ESTONIAN ACADEMY
PUBLISHERS
eesti teaduste
akadeemia kirjastus
PUBLISHED
SINCE 1952
 
Proceeding cover
proceedings
of the estonian academy of sciences
ISSN 1736-7530 (Electronic)
ISSN 1736-6046 (Print)
Impact Factor (2020): 1.045

Rapid semi-quantitative determination of aspen lignin in lignocellulosic products; pp. 105–112

Full article in PDF format | doi: 10.3176/proc.2015.1S.06

Authors
Urve Kallavus, Kristi Kärner, Kärt Kärner, Matti Elomaa

Abstract

In the present study different methods for the determination of aspen lignin were investigated. In experiments, dried samples of extractive-free aspen wood and grinded bleached-chemo-thermo-mechanical-pulp (BCTMP) of aspen were used. For isolating lignin from aspen wood and BCTMP, Klason method was used. For the quantification of lignin content, a series of aspen wood powder/microcrystalline cellulose binder were mixed and analysed with FTIR-ATR and UV-VIS. To compare with colour reactions, an average content 21% of lignin was assigned to experimental content in 100% aspen wood powder. FTIR-ATR absorbance maximum between 1234–1237 cm–1 and UV-VIS pseudo-absorbance of measured samples maximum at 280 nm were taken as measurement points for the calibration of lignin content. Nearly linear dependence was established with both methods. Weisner and Mäule colour tests were used for staining to detect lignin in samples. Suspensions, containing samples with staining solution, were prepared and photographed. Best positive Weisner reaction with violet colour, both with aspen wood and BCTMP samples, were established with the 1 : 1 phloroglucinol/HCl staining solution. Carefully mixed suspension of 0.1 g samples and 5 min reaction time were applied. In Mäule reaction, intensive red colour appeared to samples after 10 min treatment with 1% KMnO4. Samples were washed with distilled water and treated with 3% aqueous HCl until the colour changed from black to beige/yellow. Then samples were treated with concentrated NH3·H2O for 2 min to achieve the most intensive colour. A simple semiquantitative method for detection of lignin in BCTMP was worked out.


References

 

  1. Stjöström, E. Wood Chemistry: Fundamentals and Applica­tions, 2nd ed. Academic Press, San Diego, 1993, 70–84.

  2. Adler, E. Lignin chemistry – past, present and future. Wood Sci. Technol., 1977, 11, 169–218.
http://dx.doi.org/10.1007/BF00365615

  3. Dence, C. W. The determination of lignin. In Methods in Lignin Chemistry, 1992, 33–61. Online, Springerlink.com (accessed 11.11.13).

  4. Horvath, A. L. Solubility of structurally complicated materials: I. Wood. J. Phys. Chem. Ref. Data, 2006, 35, 77.
http://dx.doi.org/10.1063/1.2035708

  5. Hatfield, R. and Fukushima, R. S. Can lignin be accurately measured? Crop Sci., 2005, 45, 832–839.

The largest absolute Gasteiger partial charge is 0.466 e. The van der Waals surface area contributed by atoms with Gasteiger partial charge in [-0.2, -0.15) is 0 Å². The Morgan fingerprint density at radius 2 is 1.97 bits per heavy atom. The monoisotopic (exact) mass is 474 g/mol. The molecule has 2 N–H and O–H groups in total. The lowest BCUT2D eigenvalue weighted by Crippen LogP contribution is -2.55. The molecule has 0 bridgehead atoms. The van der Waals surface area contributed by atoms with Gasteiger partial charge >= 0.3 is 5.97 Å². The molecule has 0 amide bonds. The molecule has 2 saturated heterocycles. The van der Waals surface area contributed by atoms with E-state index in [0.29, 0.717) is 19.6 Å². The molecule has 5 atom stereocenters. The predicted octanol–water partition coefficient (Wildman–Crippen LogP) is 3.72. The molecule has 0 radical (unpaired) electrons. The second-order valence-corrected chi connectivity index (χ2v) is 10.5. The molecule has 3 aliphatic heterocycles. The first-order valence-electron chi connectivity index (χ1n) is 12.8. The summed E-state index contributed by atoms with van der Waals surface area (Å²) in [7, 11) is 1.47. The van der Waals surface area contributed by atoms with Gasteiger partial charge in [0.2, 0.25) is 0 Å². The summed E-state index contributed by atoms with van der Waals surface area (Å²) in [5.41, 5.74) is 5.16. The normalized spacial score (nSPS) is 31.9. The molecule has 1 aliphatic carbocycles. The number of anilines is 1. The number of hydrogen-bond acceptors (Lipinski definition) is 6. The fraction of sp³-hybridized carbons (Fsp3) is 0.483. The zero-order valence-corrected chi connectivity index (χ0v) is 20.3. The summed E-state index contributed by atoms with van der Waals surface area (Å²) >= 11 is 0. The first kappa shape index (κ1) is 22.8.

http://dx.doi.org/10.2135/cropsci2004.0238

  6. Browning, B. Methods of Wood Chemistry. Vols I and II. John Wiley, New York, 1967.

  7. Dean, J. F. Lignin analysis. In Methods in Plant Bio­chemistry and Molecular Biology (Dashek, W. V., ed.). CRC Press, 1997, 199–215.

  8. Sarkanen, K. V. and Ludwig, C. H. Lignins: Occurrence, Formation, Structure and Reactions. John Wiley, New York, 1971.

  9. Harkin, J. M. Lignin Production and Detection in Wood. USDA Forest Service, Forest Products Laboratory, 1966.

10. Gray, J. R. The Suitability of Certain Stains for Studying the Lignification Process. Doctoral dissertation, University of Maine, 1971.

11. Christiernin, M., Ohlsson, A. B., Berglund, T., and Hen­riks­son, G. Lignin isolated from primary walls of hybrid aspen cell cultures indicates significant differences in lignin structure between primary and secondary cell wall. Plant Physiol. Bioch., 2005, 43, 777–785.
http://dx.doi.org/10.1016/j.plaphy.2005.07.007

12. Mongeau, R. and Brooks, S. P. J. Chemistry and analysis of lignin. In Handbook of Dietary Fiber (Dreher, M. L. and Cho, S. S., eds). CRC Press, 2001, 321–373.
http://dx.doi.org/10.1201/9780203904220.ch20

13. Glennie, D. W. and McCarthy, J. L. Chemistry of lignin. In Pulp and Paper Science and Technology (Libby, C. E., ed.). McGraw-Hill, New York, 1962, 82–107.

14. Heitner, C., Dimmel, D., and Schmidt, J. (eds). Lignin and Lignans: Advances in Chemistry. CRC Press, Boca Raton, 2010.
http://dx.doi.org/10.1201/EBK1574444865

15. Faix, O. Fourier transform infrared spectroscopy. In Methods in Lignin Chemistry, 1992, 83–109. Online, Springerlink.com (accessed 19.11.13).

16. TAPPI T222 om-06. Acid-insoluble lignin in wood and pulp, 2011.

17. TAPPI T264 om-97. Preparation of wood for chemical analysis, 2011.

18. Kubelka, P. New contributions to the optics of intensely light-scattering materials. Part I. J. Opt. Soc. Am., 1948, 38, 448.
http://dx.doi.org/10.1364/JOSA.38.001067

19. Durie, R. A., Lynch, B. M., and Sternhell, S. Comparative studies of brown coal and lignin. I. Infra-red spectra. Aust. J. Chem., 1960, 13(1), 156–168.
http://dx.doi.org/10.1071/CH9600156

20. Faix, O. Fourier transform infrared spectroscopy. In Methods in Lignin Chemistry, 1992, 83–109. Online, Springerlink.com (accessed 19.11.13).

21. Reis, R. J. and Nielsen, G. Aspen BCTMP: proven performance. TAPPI J., 2001, 84, 28–30.

 


Back to Issue